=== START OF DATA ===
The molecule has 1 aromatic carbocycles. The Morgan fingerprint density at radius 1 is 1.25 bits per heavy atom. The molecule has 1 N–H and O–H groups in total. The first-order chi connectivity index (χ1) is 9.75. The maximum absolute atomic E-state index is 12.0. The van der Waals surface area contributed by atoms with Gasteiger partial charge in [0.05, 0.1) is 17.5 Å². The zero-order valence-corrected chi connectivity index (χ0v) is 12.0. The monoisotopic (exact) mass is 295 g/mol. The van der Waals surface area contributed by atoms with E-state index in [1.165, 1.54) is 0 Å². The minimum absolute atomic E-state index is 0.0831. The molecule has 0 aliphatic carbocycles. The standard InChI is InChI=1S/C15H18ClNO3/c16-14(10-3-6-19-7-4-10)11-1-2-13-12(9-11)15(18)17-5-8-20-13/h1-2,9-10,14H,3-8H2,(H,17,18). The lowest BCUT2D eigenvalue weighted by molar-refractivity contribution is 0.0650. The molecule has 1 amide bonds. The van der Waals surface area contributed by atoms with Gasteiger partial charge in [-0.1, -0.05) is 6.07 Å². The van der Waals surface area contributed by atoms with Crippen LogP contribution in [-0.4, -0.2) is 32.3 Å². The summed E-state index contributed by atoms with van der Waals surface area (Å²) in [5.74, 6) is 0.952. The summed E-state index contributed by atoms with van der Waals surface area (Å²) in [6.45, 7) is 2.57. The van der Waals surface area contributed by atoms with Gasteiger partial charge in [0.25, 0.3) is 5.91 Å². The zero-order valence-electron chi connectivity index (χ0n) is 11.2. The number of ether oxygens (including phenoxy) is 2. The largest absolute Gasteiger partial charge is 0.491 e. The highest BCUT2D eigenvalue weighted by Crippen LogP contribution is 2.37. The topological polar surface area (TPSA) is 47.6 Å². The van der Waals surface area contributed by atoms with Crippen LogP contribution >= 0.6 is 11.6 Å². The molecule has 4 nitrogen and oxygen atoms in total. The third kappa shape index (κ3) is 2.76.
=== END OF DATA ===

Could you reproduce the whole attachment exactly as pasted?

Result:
The molecule has 1 aromatic carbocycles. The Morgan fingerprint density at radius 1 is 1.25 bits per heavy atom. The molecule has 1 N–H and O–H groups in total. The first-order chi connectivity index (χ1) is 9.75. The maximum absolute atomic E-state index is 12.0. The van der Waals surface area contributed by atoms with Gasteiger partial charge in [0.05, 0.1) is 17.5 Å². The zero-order valence-corrected chi connectivity index (χ0v) is 12.0. The monoisotopic (exact) mass is 295 g/mol. The van der Waals surface area contributed by atoms with E-state index in [1.165, 1.54) is 0 Å². The minimum absolute atomic E-state index is 0.0831. The molecule has 0 aliphatic carbocycles. The standard InChI is InChI=1S/C15H18ClNO3/c16-14(10-3-6-19-7-4-10)11-1-2-13-12(9-11)15(18)17-5-8-20-13/h1-2,9-10,14H,3-8H2,(H,17,18). The lowest BCUT2D eigenvalue weighted by molar-refractivity contribution is 0.0650. The molecule has 1 amide bonds. The van der Waals surface area contributed by atoms with Gasteiger partial charge in [-0.1, -0.05) is 6.07 Å². The van der Waals surface area contributed by atoms with Crippen LogP contribution in [-0.4, -0.2) is 32.3 Å². The summed E-state index contributed by atoms with van der Waals surface area (Å²) in [5.74, 6) is 0.952. The summed E-state index contributed by atoms with van der Waals surface area (Å²) in [6.45, 7) is 2.57. The van der Waals surface area contributed by atoms with Gasteiger partial charge in [0.25, 0.3) is 5.91 Å². The zero-order valence-electron chi connectivity index (χ0n) is 11.2. The number of ether oxygens (including phenoxy) is 2. The largest absolute Gasteiger partial charge is 0.491 e. The highest BCUT2D eigenvalue weighted by Crippen LogP contribution is 2.37. The topological polar surface area (TPSA) is 47.6 Å². The van der Waals surface area contributed by atoms with Crippen LogP contribution >= 0.6 is 11.6 Å². The molecule has 4 nitrogen and oxygen atoms in total. The third kappa shape index (κ3) is 2.76.